Thursday, April 03, 2014

Vintage Beatrice Harper Grinder

 Recently when I was out looking around in a second hand shop I found this great old Grinder.  
I remember using one of these a long time ago when making mincemeat and pickles. 
It was in good shape so I picked it up as I am on the search for things that I can use without electricity. 

Two times lately a plastic part on my electric food processor has broke and I had to find some super adhesive to fix it, of course, it didn't hold... the food processor works fine but due to planned obsolescence,  the company no longer makes parts for that I am not able to buy the plastic part that holds the cutter blades.. that really makes me mad.  I'm on the look out for much better glue but till then I am going to try this old style grinder when it serves the purpose.

 It came with all 3 original  fine, medium and coarse cutters.

 Harper is in raised letters on one side ...

 ... and Beatrice,  Made in England on the other.
 Looking down through the top opening you can see the spiral steel corkscrew device that when turned moves the vegetables or meat along towards the front cutter blades.

 Here is what it looks like with the steel corkscrew removed. 
 I don't know if it is called a corkscrew but it reminds me of one.
You can see the raised grooves in the base section that starts the cutting process.

The steel was tinned when it was brand new, but it has worn away on some places that received the most use.
But not to worry,  it can still be maintained with a little oil to keep it from rusting and it won't kill you if you use it.
It will just keep working every time you want it to. 
Just think of all the times you won't have to get mad because it broke again...
 because it won't... they used to make things that lasted.
Just make sure it is nice and dry before you put it away.

 This is the front where the cutter blades are attached.

 This is looking in from the back where the corkscrew grinder and handle slide in.

 This is what it looks like with the big grinder put into place with the medium size cutter blade attached with the wing nut.

 A look under the cutting board shows the heavy duty clamp that attaches the Grinder to the counter.

 The wooden handle still has traces of its red paint.

The blurred numerals just above the word Harper reads No.3181

They made the front attaching screw long enough to hold all 3 cutter blades so they won't get lost in storage.
Everything about this is just simple and smart.  I'd rather turn the handle than push a button anyway.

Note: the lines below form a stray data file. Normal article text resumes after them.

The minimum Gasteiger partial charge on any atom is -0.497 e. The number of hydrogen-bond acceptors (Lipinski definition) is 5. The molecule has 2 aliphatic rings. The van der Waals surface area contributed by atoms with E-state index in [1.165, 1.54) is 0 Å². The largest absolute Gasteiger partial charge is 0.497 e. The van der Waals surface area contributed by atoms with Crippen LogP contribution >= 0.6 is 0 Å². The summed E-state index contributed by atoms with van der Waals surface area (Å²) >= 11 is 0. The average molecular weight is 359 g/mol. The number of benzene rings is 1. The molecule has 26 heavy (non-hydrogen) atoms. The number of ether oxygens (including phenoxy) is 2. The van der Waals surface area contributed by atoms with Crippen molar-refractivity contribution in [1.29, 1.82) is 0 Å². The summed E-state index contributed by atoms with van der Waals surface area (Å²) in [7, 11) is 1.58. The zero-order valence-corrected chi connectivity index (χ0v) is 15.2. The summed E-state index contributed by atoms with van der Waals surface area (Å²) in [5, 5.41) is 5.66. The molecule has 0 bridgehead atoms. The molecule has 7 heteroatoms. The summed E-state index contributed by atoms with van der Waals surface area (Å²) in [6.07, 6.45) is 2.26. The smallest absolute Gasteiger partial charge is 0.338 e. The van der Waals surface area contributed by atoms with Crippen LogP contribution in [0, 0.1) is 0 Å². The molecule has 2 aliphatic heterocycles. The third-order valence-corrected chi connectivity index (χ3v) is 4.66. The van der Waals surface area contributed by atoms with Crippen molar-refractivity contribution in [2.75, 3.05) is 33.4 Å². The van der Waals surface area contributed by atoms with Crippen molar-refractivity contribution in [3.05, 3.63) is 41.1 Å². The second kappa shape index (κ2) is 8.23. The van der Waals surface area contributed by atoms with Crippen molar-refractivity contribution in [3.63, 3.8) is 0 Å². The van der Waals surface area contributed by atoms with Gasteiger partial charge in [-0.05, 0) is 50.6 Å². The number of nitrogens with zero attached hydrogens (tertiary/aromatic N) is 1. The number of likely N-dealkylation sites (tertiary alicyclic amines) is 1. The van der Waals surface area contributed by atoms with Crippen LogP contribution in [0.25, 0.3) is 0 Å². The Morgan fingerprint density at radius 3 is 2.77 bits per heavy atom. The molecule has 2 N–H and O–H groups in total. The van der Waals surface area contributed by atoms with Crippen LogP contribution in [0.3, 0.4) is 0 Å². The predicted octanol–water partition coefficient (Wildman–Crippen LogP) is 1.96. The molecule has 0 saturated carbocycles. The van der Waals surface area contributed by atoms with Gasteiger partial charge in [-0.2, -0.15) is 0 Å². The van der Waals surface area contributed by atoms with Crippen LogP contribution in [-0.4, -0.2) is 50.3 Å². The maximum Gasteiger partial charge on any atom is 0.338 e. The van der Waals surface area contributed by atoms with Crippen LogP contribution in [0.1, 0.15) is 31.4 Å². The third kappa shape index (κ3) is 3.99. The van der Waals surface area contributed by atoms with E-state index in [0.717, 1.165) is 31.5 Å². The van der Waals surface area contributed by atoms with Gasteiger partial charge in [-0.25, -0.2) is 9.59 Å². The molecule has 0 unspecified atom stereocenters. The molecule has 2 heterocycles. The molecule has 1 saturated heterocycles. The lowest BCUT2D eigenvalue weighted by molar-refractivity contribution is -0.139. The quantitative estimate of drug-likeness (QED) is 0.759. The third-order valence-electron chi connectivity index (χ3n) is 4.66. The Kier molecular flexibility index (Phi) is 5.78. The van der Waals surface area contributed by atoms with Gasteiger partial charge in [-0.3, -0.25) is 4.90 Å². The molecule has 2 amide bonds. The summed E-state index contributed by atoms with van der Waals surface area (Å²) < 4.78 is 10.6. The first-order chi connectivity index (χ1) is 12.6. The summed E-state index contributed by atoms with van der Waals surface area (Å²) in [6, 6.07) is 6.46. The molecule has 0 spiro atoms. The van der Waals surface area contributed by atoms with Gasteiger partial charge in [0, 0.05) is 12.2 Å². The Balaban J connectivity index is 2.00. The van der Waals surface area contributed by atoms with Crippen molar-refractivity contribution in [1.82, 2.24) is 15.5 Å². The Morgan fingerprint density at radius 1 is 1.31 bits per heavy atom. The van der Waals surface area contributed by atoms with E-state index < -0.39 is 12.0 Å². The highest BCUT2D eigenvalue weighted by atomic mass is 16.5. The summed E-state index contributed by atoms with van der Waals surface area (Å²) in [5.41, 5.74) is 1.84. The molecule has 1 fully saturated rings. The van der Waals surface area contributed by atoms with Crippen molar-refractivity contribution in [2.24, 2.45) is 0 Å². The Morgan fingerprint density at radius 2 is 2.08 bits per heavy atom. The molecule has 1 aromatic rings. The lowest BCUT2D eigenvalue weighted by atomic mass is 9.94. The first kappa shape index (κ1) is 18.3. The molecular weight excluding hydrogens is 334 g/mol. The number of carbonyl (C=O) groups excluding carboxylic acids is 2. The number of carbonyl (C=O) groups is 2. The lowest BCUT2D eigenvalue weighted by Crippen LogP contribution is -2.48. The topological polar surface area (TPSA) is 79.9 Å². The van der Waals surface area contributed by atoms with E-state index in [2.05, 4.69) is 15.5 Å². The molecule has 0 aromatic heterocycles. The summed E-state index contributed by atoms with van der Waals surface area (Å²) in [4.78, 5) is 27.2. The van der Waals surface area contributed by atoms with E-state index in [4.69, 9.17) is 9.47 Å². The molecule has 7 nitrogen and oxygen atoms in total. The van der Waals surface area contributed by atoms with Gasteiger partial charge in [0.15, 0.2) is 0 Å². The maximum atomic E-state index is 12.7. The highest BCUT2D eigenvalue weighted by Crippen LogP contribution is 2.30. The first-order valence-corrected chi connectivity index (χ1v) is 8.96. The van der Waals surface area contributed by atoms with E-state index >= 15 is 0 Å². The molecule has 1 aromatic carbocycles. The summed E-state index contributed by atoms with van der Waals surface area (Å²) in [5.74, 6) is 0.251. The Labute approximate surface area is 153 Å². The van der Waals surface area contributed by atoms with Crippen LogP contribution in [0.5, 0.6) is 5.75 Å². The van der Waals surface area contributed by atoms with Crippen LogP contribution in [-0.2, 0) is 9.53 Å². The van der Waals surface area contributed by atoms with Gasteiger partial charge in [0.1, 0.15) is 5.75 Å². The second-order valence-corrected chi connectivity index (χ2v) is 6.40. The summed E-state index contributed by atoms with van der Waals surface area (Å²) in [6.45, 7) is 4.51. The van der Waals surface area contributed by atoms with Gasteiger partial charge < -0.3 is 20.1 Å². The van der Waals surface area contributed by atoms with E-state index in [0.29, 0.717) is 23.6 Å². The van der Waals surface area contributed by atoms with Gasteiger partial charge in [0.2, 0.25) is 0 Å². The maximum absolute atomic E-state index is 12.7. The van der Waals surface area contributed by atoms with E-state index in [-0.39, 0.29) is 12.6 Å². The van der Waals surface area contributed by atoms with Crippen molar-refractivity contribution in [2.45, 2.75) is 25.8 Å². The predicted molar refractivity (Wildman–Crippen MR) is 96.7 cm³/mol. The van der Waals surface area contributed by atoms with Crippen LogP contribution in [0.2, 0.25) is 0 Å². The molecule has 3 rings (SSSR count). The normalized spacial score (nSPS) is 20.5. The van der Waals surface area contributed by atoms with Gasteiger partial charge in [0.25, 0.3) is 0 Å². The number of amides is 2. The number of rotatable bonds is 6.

It feels like you are more involved in the process....  and there is absolutely No plastic on it anywhere! 

Maybe I won't even bother fixing my electric food processor and instead,  just use this great piece of vintage kitchen equipment, all the time....
after all at $5.99,  it cost less than the glue.

I can't wait to start mincing and grinding things.


Arija said...

A wonderful kitchen device indeed Gwen. I still use my mother's old one from the 40's.
The other wonderful thing about it is that it is blissfully silent.

Gwen Buchanan said...

Arija, Exactly, I totally forgot about the quiet factor. That is a feature I will value... and the reason why I like a broom over a vacuum.

Guillaume said...

I remember my parents had (still have?) a meat grinder just like that. I remember they mainly made ham with it, which I hated because I hate ham. But they also grinded the mince for the shepherd pies. Best mince there was.

Gwen Buchanan said...

The sheperd pie sounds great.
The Christmas mincemeat we make is made with green tomatoes... sort of a faux mincemeat but really yummy... it is spicy/raisins etc..

Steven Cain said...

Sweet find!

Gwen Buchanan said...

Steven, First thing I think I'll try is grinding up some carrots for a carrot cake.

pauline said...

omg Gwen, you just took me down memory lane! i remember my grandmother had one of these and she used it to grind meat for her "poutines" and meat pie at Christmas! I never wanted to be the one to put the meat in (where the blades cut) but i always wanted to be turning the handle! Your kitchen is beautiful, the chicken soup looked fabulous, and those rolls!! omg, those ROLLS! ;-) Lovely jewelry & artwork, as always. Oh and those full moon pics - my my... so peaceful. xx

Gwen Buchanan said...